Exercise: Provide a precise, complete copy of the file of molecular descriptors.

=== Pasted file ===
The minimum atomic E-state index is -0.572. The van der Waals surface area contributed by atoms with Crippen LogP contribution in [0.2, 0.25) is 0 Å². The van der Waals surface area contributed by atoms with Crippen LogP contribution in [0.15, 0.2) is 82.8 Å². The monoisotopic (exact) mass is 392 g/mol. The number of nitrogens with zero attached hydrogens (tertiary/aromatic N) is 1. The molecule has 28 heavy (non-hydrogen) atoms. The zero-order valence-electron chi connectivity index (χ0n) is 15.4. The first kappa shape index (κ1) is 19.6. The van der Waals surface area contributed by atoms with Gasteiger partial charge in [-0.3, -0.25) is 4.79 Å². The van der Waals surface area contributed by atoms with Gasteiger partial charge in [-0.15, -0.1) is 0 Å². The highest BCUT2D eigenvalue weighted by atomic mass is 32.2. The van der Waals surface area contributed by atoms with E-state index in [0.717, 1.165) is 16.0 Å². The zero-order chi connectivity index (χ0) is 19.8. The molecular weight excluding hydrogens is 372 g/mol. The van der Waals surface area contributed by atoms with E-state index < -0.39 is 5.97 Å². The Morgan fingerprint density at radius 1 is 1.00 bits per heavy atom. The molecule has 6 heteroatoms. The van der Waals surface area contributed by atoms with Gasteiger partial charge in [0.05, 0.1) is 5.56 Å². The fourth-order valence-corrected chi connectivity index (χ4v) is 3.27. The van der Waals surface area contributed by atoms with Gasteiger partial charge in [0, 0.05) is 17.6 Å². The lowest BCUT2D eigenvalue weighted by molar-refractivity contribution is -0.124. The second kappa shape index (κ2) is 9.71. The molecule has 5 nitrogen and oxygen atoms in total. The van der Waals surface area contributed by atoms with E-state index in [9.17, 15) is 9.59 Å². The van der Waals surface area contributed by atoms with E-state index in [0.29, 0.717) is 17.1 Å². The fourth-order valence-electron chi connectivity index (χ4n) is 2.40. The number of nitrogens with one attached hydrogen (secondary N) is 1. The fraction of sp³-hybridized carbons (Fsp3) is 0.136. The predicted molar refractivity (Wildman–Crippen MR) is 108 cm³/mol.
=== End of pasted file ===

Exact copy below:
The minimum atomic E-state index is -0.572. The van der Waals surface area contributed by atoms with Crippen LogP contribution in [0.2, 0.25) is 0 Å². The van der Waals surface area contributed by atoms with Crippen LogP contribution in [0.15, 0.2) is 82.8 Å². The monoisotopic (exact) mass is 392 g/mol. The number of nitrogens with zero attached hydrogens (tertiary/aromatic N) is 1. The molecule has 28 heavy (non-hydrogen) atoms. The zero-order valence-electron chi connectivity index (χ0n) is 15.4. The first kappa shape index (κ1) is 19.6. The van der Waals surface area contributed by atoms with Gasteiger partial charge in [-0.3, -0.25) is 4.79 Å². The van der Waals surface area contributed by atoms with Gasteiger partial charge in [-0.15, -0.1) is 0 Å². The highest BCUT2D eigenvalue weighted by atomic mass is 32.2. The van der Waals surface area contributed by atoms with E-state index in [0.717, 1.165) is 16.0 Å². The zero-order chi connectivity index (χ0) is 19.8. The molecular weight excluding hydrogens is 372 g/mol. The van der Waals surface area contributed by atoms with E-state index < -0.39 is 5.97 Å². The Morgan fingerprint density at radius 1 is 1.00 bits per heavy atom. The molecule has 6 heteroatoms. The van der Waals surface area contributed by atoms with Gasteiger partial charge in [0.05, 0.1) is 5.56 Å². The fourth-order valence-corrected chi connectivity index (χ4v) is 3.27. The van der Waals surface area contributed by atoms with Gasteiger partial charge in [0, 0.05) is 17.6 Å². The lowest BCUT2D eigenvalue weighted by molar-refractivity contribution is -0.124. The second kappa shape index (κ2) is 9.71. The molecule has 5 nitrogen and oxygen atoms in total. The van der Waals surface area contributed by atoms with E-state index in [9.17, 15) is 9.59 Å². The van der Waals surface area contributed by atoms with E-state index in [0.29, 0.717) is 17.1 Å². The fourth-order valence-electron chi connectivity index (χ4n) is 2.40. The number of nitrogens with one attached hydrogen (secondary N) is 1. The fraction of sp³-hybridized carbons (Fsp3) is 0.136. The predicted molar refractivity (Wildman–Crippen MR) is 108 cm³/mol.